PROVASH CHANDRA MALLICK ADVOCATE Vs. STATE
LAWS(CAL)-1961-3-12
HIGH COURT OF CALCUTTA
Decided on March 17,1961

PROVASH CHANDRA MALLICK, ADVOCATE Appellant
VERSUS
STATE Respondents

JUDGEMENT

G.K.Mitter, J. - (1.) This matter arises out of a reference made by this Court for inquiry under Section 10(2) of the Indian Bar Councils Act, 1926. In consultation with the Bar Council the reference was made in March 1960 to the District Judge, Howrah, who after recording oral evidence, found the Advocate concerned to have used some words towards a Magistrate, constituting a contempt of Court.
(2.) As there is a direct conflict of testimony between that of the Advocate and the Magistrate, it is necessary to refer in brief to the history of the litigation and the circumstances in which the words complained of arc alleged to have been uttered. As early as August 1955 there were disputes between one Suresh Chandra Bera and one Bejoy Kumar Mondal with regard to a cinema home in village Shyampur within the jurisdiction of the Magistrate's Court of Uluberia in the district of Howrah, There were proceedings under Section 145 of the Criminal Procedure Code in the Court of the Second Officer, Ulberia, in which the said Snresh Chandra Bera was the first party, Bejoy Kumar Mondal was the second party No. 1 and one Jnanendra Nath Bera was second party No. 2. An interim order of attachment of the Cinema house was made on August 5, 1935 accompanied by an order for appointment of a Receiver. On an application for revision to the High Court preferred by Bejoy Mondal the order for appointment of the Receiver was set aside and the case was sent hack for trial. The Magistrate of Uluberia after recording evidence decided the issue of possession in favour of Bejoy Mondal and lifted, the attachment. On February 12, 1957 possession of the cinema house was delivered to Bejoy Mondal. Suresh Chandra Bern then moved the High Court. The Rule obtained by him was finally disposed of on August 19, 1958 and the case was remanded for trial by a Magistrate at Howrah. It was then transferred to the file of R. B. Saha, a Magistrate of Howrah, the complainant in this case. On December 20, 1958 one Rabindra Nath Bera filed an application for attachment of the Cinema house. Objection thereto was preferred by Bejoy Mondal. The Magistrate Mr. Saha ultimately made an order for attachment. January 13, 1959 was one of the dates fixed for hearing of the application. It is alleged that an advocate of this Court Chinta Haran Roy had been briefed tor Rabindra Nath Bera on that day. As Mr. Roy failed to turn up, when the matter was called on, a request was made by a Muktear Benoy Bancrjee to the Magistrate to wait for a little while to allow Mr. Roy to come. The Magistrate agreed to do so and as there did not happen to be any other work on the hand of the Magistrate at that time, some conversation is alleged to have taken place between him and the lawyers of the parties in course of which the Magistrate is said to have remarked that he was well acquainted with Mr. Roy as a neighbour and had social inter-course with him. On this Bejoy Mondal became apprehensive about a fair deal from the Magistrate and instructed his lawyer to move the Sessions Judge of Howrah under Section 528 of the Criminal Procedure Code for transfer of the case to the file of some other Magistrate. On January 27, 1959 an application was made to the High Court by Bejoy Mondal against the order for attachment issued by the Magistrate. A Rule was obtained by the applicant and stay of proceedings granted. The High Court also called for the records of the case. On September 4, 1959 the said Rule was discharged. It is alleged that in the mean time Suresh Chandra Bera had sold his interest in the cinema house to Bejoy Mondal who purchased it benami in the name of his brother Paresh Kumar Mondal. On September 9, 1959 Paresh Kumar Mondal filed an application before the Magistrate Mr. Saha for inclusion of his name in place of Suresh Bera and for cancellation of the order of attachment on the ground that there was no longer any dispute pending between the parties. The Magistrate ordered the application to be put up with the records when received. aS the cinema house had been closed for some time Bejoy Mondal was naturally anxious to bring the procecdings to an end and caused a watch to be kept for the arrival of the records from the High Court. It is not disputed that the records were sent down from the High Court and received in the court of the Ma-gistiale on September 23, 1959.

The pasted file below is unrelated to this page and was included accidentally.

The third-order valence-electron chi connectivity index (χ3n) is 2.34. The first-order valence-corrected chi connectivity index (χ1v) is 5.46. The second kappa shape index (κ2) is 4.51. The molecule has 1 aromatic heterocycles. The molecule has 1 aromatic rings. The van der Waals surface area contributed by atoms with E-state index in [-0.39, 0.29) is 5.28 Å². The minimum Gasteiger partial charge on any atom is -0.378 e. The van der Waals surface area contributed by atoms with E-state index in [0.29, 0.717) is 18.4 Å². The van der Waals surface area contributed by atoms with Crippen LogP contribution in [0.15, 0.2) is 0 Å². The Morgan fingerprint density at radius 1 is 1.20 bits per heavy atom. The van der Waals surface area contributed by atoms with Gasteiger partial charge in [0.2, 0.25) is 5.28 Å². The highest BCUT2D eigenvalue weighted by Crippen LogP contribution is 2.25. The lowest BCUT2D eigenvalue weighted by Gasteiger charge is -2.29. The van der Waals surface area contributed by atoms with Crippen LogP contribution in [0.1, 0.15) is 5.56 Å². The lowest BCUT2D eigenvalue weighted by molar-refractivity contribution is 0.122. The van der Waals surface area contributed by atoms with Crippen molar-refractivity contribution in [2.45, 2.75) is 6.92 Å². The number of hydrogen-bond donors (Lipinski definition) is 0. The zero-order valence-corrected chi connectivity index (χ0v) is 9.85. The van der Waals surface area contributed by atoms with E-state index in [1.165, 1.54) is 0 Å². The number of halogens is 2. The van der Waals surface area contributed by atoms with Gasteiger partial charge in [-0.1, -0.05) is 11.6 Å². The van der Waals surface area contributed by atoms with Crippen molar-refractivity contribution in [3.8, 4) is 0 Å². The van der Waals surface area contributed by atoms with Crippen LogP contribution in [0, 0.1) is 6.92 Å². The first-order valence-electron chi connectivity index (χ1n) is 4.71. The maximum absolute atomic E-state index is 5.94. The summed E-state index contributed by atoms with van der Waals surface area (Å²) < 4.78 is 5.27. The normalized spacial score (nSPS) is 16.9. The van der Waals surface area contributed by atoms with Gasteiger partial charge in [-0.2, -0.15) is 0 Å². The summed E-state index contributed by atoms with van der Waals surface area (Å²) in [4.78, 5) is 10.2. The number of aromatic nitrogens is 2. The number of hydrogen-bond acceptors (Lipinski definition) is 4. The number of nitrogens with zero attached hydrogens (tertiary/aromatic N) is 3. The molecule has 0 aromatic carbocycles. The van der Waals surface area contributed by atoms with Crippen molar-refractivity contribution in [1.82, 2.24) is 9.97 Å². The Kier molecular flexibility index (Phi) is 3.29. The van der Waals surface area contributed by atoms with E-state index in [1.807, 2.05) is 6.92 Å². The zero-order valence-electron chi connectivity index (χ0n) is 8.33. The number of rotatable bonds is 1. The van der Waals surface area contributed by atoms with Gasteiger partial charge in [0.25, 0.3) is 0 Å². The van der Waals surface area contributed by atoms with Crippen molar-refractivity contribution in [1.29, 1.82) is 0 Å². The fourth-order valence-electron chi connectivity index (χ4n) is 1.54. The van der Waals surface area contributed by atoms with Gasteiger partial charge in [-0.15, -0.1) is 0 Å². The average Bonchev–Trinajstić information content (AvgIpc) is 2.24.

(3.) The incident leading to the inquiry is said to have happened on the day following Mr. P. C. Malick the advocate whose conduct has been taken exception to, had appeared for Bejoy Mondal in the proceedings which were spread over three or four years. It is his evidence that he had appeared both in the court at Uluberia and before the Magistrate at Howrah. A senior advocate and the Government Pleader for Howrah for many years he was also President of the Howrah Bar Association. The Magistrate concerned was also a very senior Magistrate and as a matter of fact he retired from service early in February 1961. He was not doing any judicial work on September 24, 1959 but had reserved the day for administrative business. It is not dis- puted that Mr. Mallick with his juniors appeared before the Magistrate on two occasions on that date. According to the Magistrate the incident is alleged to have taken place On the second occasion while according to the advocate concerned although he was not satisfied with the conduct of the Magistrate he did not utter the words which are imputed to him.;


Click here to view full judgement.
Copyright © Regent Computronics Pvt.Ltd.